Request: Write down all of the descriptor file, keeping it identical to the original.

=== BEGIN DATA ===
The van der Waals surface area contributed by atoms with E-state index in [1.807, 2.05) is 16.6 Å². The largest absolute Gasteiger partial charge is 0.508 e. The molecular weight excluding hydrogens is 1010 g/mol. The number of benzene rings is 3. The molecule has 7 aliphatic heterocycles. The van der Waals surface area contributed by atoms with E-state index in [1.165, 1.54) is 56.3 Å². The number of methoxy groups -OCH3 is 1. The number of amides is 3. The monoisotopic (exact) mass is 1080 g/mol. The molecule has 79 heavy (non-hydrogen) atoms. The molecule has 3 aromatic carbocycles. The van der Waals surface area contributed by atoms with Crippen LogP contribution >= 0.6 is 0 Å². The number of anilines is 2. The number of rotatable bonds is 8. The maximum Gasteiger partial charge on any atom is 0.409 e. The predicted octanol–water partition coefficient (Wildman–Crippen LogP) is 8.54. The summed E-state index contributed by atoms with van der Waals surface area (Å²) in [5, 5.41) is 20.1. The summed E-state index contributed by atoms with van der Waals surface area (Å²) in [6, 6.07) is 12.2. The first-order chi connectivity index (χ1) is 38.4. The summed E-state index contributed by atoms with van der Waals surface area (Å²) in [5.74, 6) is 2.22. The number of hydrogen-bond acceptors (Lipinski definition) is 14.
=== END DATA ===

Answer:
The van der Waals surface area contributed by atoms with E-state index in [1.807, 2.05) is 16.6 Å². The largest absolute Gasteiger partial charge is 0.508 e. The molecular weight excluding hydrogens is 1010 g/mol. The number of benzene rings is 3. The molecule has 7 aliphatic heterocycles. The van der Waals surface area contributed by atoms with E-state index in [1.165, 1.54) is 56.3 Å². The number of methoxy groups -OCH3 is 1. The number of amides is 3. The monoisotopic (exact) mass is 1080 g/mol. The molecule has 79 heavy (non-hydrogen) atoms. The molecule has 3 aromatic carbocycles. The van der Waals surface area contributed by atoms with Crippen LogP contribution >= 0.6 is 0 Å². The number of anilines is 2. The number of rotatable bonds is 8. The maximum Gasteiger partial charge on any atom is 0.409 e. The predicted octanol–water partition coefficient (Wildman–Crippen LogP) is 8.54. The summed E-state index contributed by atoms with van der Waals surface area (Å²) in [5, 5.41) is 20.1. The summed E-state index contributed by atoms with van der Waals surface area (Å²) in [6, 6.07) is 12.2. The first-order chi connectivity index (χ1) is 38.4. The summed E-state index contributed by atoms with van der Waals surface area (Å²) in [5.74, 6) is 2.22. The number of hydrogen-bond acceptors (Lipinski definition) is 14.